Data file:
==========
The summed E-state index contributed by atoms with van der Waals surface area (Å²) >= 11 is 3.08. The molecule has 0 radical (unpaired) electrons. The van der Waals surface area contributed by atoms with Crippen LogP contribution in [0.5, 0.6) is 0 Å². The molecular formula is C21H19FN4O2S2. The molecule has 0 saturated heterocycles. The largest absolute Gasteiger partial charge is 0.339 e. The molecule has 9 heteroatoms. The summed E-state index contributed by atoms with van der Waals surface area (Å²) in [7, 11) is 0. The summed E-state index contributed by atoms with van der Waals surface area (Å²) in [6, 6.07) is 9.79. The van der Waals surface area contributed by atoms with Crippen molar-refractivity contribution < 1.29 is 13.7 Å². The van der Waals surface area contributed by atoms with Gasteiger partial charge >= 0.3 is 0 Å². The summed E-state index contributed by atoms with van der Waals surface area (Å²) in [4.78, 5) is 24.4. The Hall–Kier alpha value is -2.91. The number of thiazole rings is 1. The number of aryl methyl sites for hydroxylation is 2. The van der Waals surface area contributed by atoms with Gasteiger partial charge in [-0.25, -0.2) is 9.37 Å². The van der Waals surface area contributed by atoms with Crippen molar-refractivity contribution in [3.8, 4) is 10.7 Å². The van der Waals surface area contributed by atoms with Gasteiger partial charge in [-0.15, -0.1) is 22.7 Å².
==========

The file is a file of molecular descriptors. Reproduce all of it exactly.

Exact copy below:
The summed E-state index contributed by atoms with van der Waals surface area (Å²) >= 11 is 3.08. The molecule has 0 radical (unpaired) electrons. The van der Waals surface area contributed by atoms with Crippen LogP contribution in [0.5, 0.6) is 0 Å². The molecular formula is C21H19FN4O2S2. The molecule has 0 saturated heterocycles. The largest absolute Gasteiger partial charge is 0.339 e. The molecule has 9 heteroatoms. The summed E-state index contributed by atoms with van der Waals surface area (Å²) in [7, 11) is 0. The summed E-state index contributed by atoms with van der Waals surface area (Å²) in [6, 6.07) is 9.79. The van der Waals surface area contributed by atoms with Crippen molar-refractivity contribution < 1.29 is 13.7 Å². The van der Waals surface area contributed by atoms with Gasteiger partial charge >= 0.3 is 0 Å². The summed E-state index contributed by atoms with van der Waals surface area (Å²) in [4.78, 5) is 24.4. The Hall–Kier alpha value is -2.91. The number of thiazole rings is 1. The number of aryl methyl sites for hydroxylation is 2. The van der Waals surface area contributed by atoms with Gasteiger partial charge in [-0.25, -0.2) is 9.37 Å². The van der Waals surface area contributed by atoms with Crippen molar-refractivity contribution in [3.8, 4) is 10.7 Å². The van der Waals surface area contributed by atoms with Gasteiger partial charge in [-0.15, -0.1) is 22.7 Å².